During the negotiations over raising the debt ceiling, President Obama reportedly warned Republican leaders not to call his bluff by sending him a bill without tax increases. Republicans in Congress ignored this threat and passed a bill that cuts more than a dollar in spending for every dollar it increases the debt limit, without raising taxes.

Yesterday, Mr. Obama signed this bill into law. He was, as he said, bluffing.

Since then he has offered a lot of rhetoric but no real plan to avoid a spending-driven debt crisis. His speeches and press conferences are no substitutes for actual budgets with specific numbers and independently verified projections of future deficits and debt. Meanwhile, it has been over two years since the Democrat-controlled Senate passed any budget at all. This is a historic failure to fulfill one of the most basic responsibilities of governing.

This leadership deficit has thrown the federal budget process into chaos at the worst possible time. Even though Congress has cut spending by a significant amount, it still hasn’t dealt with the drivers of our debt—primarily federal spending on health care.

The math is scary, yet simple: In the years ahead, spending on programs such as Medicare, Medicaid and the Democrats’ new health-care entitlements is projected to skyrocket relative to the size of the economy, even as federal spending on everything else is projected to decline.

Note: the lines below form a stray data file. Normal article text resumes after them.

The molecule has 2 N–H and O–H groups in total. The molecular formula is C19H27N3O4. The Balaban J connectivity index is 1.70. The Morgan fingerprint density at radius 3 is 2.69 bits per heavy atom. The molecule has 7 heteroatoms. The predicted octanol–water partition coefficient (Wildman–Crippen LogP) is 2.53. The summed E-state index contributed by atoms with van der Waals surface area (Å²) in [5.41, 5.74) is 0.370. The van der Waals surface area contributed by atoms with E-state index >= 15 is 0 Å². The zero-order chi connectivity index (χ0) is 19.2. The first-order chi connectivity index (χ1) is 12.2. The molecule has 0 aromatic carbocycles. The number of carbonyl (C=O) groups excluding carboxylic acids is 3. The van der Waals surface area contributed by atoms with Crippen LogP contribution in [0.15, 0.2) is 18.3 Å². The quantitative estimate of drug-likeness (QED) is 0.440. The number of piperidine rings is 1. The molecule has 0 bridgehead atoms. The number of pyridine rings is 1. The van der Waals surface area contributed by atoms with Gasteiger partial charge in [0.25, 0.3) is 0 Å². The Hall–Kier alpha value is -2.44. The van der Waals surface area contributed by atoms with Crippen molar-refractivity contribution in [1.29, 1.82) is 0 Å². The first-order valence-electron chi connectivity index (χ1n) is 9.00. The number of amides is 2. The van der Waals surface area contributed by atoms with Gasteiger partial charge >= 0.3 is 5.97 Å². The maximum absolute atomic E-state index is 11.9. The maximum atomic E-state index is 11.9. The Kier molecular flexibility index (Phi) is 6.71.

Read the rest at Wall Street Journal.

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Senator Rubio (R-FL) discusses the debt and engages in a debate with Sen. John Kerry.

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Senate Democratic Leader Harry Reid has signed off on a tentative debt-ceiling compromise, saying he hopes lawmakers can finalize a deal and move to a vote as early as Sunday.

At the same time, concerns were spreading on the conservative side that the emerging plan could cut too deeply into defense spending, raising questions about whether the framework can attract enough bipartisan support.

One congressional source said the deal is not yet sealed. But Reid, becoming the first congressional leader to publicly endorse the plan, said late Sunday afternoon through a spokesman that he had signed off on it “pending caucus approval.”

But as time dragged on and House Speaker John Boehner, scheduled a conference telephone call with his rank and file, the likelihood of any vote Sunday night appeared less likely.

With pressure intensifying to produce a bill that can somehow sail through both chambers in the next two days, leaders on both sides are now scrambling to not only finalize the package but loop in their rank-and-file members.

Already, liberal groups and lawmakers were raising alarm about the possibility of entitlement cuts in the package. House Democratic Leader Nancy Pelosi, without taking a position, said she’d have to review the details, looking ahead to a meeting with Democrats on Monday.